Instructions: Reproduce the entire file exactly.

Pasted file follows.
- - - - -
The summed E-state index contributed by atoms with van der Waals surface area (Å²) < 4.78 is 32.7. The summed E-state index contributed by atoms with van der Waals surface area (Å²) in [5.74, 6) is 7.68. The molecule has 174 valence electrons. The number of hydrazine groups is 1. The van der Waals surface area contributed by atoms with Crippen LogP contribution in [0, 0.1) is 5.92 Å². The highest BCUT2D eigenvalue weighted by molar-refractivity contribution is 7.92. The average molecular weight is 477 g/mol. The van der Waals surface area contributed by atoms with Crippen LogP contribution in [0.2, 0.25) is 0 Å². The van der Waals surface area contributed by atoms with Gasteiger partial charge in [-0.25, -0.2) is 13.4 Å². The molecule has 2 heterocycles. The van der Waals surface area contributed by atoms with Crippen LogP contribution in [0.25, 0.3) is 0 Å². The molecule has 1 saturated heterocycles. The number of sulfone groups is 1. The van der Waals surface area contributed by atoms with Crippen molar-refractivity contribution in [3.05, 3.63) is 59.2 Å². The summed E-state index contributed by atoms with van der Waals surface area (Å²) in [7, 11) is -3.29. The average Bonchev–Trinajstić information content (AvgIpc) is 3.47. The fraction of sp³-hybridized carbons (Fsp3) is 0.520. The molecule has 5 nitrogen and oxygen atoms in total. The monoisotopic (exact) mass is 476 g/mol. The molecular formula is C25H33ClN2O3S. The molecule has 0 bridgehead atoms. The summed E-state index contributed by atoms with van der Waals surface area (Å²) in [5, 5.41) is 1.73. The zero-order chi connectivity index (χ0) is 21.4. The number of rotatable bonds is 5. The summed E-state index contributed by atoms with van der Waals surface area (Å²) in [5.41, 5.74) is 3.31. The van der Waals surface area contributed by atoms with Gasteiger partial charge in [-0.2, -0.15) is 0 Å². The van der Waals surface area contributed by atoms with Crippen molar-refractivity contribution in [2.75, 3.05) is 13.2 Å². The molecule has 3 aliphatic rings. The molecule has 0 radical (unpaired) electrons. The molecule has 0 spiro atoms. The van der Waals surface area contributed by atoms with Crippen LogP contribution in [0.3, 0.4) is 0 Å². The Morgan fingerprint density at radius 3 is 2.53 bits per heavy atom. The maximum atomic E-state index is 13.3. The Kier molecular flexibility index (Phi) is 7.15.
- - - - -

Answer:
The summed E-state index contributed by atoms with van der Waals surface area (Å²) < 4.78 is 32.7. The summed E-state index contributed by atoms with van der Waals surface area (Å²) in [5.74, 6) is 7.68. The molecule has 174 valence electrons. The number of hydrazine groups is 1. The van der Waals surface area contributed by atoms with Crippen LogP contribution in [0, 0.1) is 5.92 Å². The highest BCUT2D eigenvalue weighted by molar-refractivity contribution is 7.92. The average molecular weight is 477 g/mol. The van der Waals surface area contributed by atoms with Crippen LogP contribution in [0.2, 0.25) is 0 Å². The van der Waals surface area contributed by atoms with Gasteiger partial charge in [-0.25, -0.2) is 13.4 Å². The molecule has 2 heterocycles. The van der Waals surface area contributed by atoms with Crippen LogP contribution in [0.25, 0.3) is 0 Å². The molecule has 1 saturated heterocycles. The number of sulfone groups is 1. The van der Waals surface area contributed by atoms with Crippen molar-refractivity contribution in [3.05, 3.63) is 59.2 Å². The summed E-state index contributed by atoms with van der Waals surface area (Å²) in [7, 11) is -3.29. The average Bonchev–Trinajstić information content (AvgIpc) is 3.47. The fraction of sp³-hybridized carbons (Fsp3) is 0.520. The molecule has 5 nitrogen and oxygen atoms in total. The monoisotopic (exact) mass is 476 g/mol. The molecular formula is C25H33ClN2O3S. The molecule has 0 bridgehead atoms. The summed E-state index contributed by atoms with van der Waals surface area (Å²) in [5, 5.41) is 1.73. The zero-order chi connectivity index (χ0) is 21.4. The number of rotatable bonds is 5. The summed E-state index contributed by atoms with van der Waals surface area (Å²) in [5.41, 5.74) is 3.31. The van der Waals surface area contributed by atoms with Gasteiger partial charge in [-0.2, -0.15) is 0 Å². The van der Waals surface area contributed by atoms with Crippen molar-refractivity contribution in [2.75, 3.05) is 13.2 Å². The molecule has 3 aliphatic rings. The molecule has 0 radical (unpaired) electrons. The molecule has 0 spiro atoms. The van der Waals surface area contributed by atoms with Crippen LogP contribution in [0.3, 0.4) is 0 Å². The Morgan fingerprint density at radius 3 is 2.53 bits per heavy atom. The maximum atomic E-state index is 13.3. The Kier molecular flexibility index (Phi) is 7.15.